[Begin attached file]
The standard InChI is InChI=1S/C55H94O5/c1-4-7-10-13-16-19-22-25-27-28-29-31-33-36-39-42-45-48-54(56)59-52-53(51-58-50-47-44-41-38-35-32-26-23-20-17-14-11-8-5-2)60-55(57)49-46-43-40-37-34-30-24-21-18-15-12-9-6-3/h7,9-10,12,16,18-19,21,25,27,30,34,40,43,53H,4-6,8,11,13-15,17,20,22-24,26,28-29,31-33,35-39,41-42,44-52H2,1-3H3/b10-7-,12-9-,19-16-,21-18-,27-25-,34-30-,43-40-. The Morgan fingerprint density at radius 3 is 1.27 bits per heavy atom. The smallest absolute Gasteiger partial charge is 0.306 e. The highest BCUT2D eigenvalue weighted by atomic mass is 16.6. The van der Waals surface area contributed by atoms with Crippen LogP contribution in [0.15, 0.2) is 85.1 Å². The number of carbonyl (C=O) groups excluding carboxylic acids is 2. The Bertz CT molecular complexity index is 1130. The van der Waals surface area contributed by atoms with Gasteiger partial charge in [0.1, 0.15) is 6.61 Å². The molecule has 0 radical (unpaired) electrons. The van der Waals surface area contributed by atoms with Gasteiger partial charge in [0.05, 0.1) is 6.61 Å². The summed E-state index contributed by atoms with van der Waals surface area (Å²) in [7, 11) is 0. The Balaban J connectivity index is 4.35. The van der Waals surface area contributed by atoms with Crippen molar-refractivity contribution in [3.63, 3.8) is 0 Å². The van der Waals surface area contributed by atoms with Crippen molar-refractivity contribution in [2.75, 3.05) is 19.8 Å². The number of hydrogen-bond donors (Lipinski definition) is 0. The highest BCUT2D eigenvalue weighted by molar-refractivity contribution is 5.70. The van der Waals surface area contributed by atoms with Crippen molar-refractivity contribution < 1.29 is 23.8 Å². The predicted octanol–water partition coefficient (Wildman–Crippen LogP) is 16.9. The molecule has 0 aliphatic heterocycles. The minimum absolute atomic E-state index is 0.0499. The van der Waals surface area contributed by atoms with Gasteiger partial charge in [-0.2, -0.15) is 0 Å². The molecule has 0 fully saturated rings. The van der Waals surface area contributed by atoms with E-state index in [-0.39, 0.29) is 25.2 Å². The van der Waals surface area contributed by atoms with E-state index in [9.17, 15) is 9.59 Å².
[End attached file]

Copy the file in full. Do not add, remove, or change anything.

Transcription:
The standard InChI is InChI=1S/C55H94O5/c1-4-7-10-13-16-19-22-25-27-28-29-31-33-36-39-42-45-48-54(56)59-52-53(51-58-50-47-44-41-38-35-32-26-23-20-17-14-11-8-5-2)60-55(57)49-46-43-40-37-34-30-24-21-18-15-12-9-6-3/h7,9-10,12,16,18-19,21,25,27,30,34,40,43,53H,4-6,8,11,13-15,17,20,22-24,26,28-29,31-33,35-39,41-42,44-52H2,1-3H3/b10-7-,12-9-,19-16-,21-18-,27-25-,34-30-,43-40-. The Morgan fingerprint density at radius 3 is 1.27 bits per heavy atom. The smallest absolute Gasteiger partial charge is 0.306 e. The highest BCUT2D eigenvalue weighted by atomic mass is 16.6. The van der Waals surface area contributed by atoms with Crippen LogP contribution in [0.15, 0.2) is 85.1 Å². The number of carbonyl (C=O) groups excluding carboxylic acids is 2. The Bertz CT molecular complexity index is 1130. The van der Waals surface area contributed by atoms with Gasteiger partial charge in [0.1, 0.15) is 6.61 Å². The molecule has 0 radical (unpaired) electrons. The van der Waals surface area contributed by atoms with Gasteiger partial charge in [0.05, 0.1) is 6.61 Å². The summed E-state index contributed by atoms with van der Waals surface area (Å²) in [7, 11) is 0. The Balaban J connectivity index is 4.35. The van der Waals surface area contributed by atoms with Crippen molar-refractivity contribution in [3.63, 3.8) is 0 Å². The van der Waals surface area contributed by atoms with Crippen molar-refractivity contribution in [2.75, 3.05) is 19.8 Å². The number of hydrogen-bond donors (Lipinski definition) is 0. The highest BCUT2D eigenvalue weighted by molar-refractivity contribution is 5.70. The van der Waals surface area contributed by atoms with Crippen molar-refractivity contribution < 1.29 is 23.8 Å². The predicted octanol–water partition coefficient (Wildman–Crippen LogP) is 16.9. The molecule has 0 aliphatic heterocycles. The minimum absolute atomic E-state index is 0.0499. The van der Waals surface area contributed by atoms with Gasteiger partial charge in [-0.2, -0.15) is 0 Å². The molecule has 0 fully saturated rings. The van der Waals surface area contributed by atoms with E-state index in [-0.39, 0.29) is 25.2 Å². The van der Waals surface area contributed by atoms with E-state index in [9.17, 15) is 9.59 Å².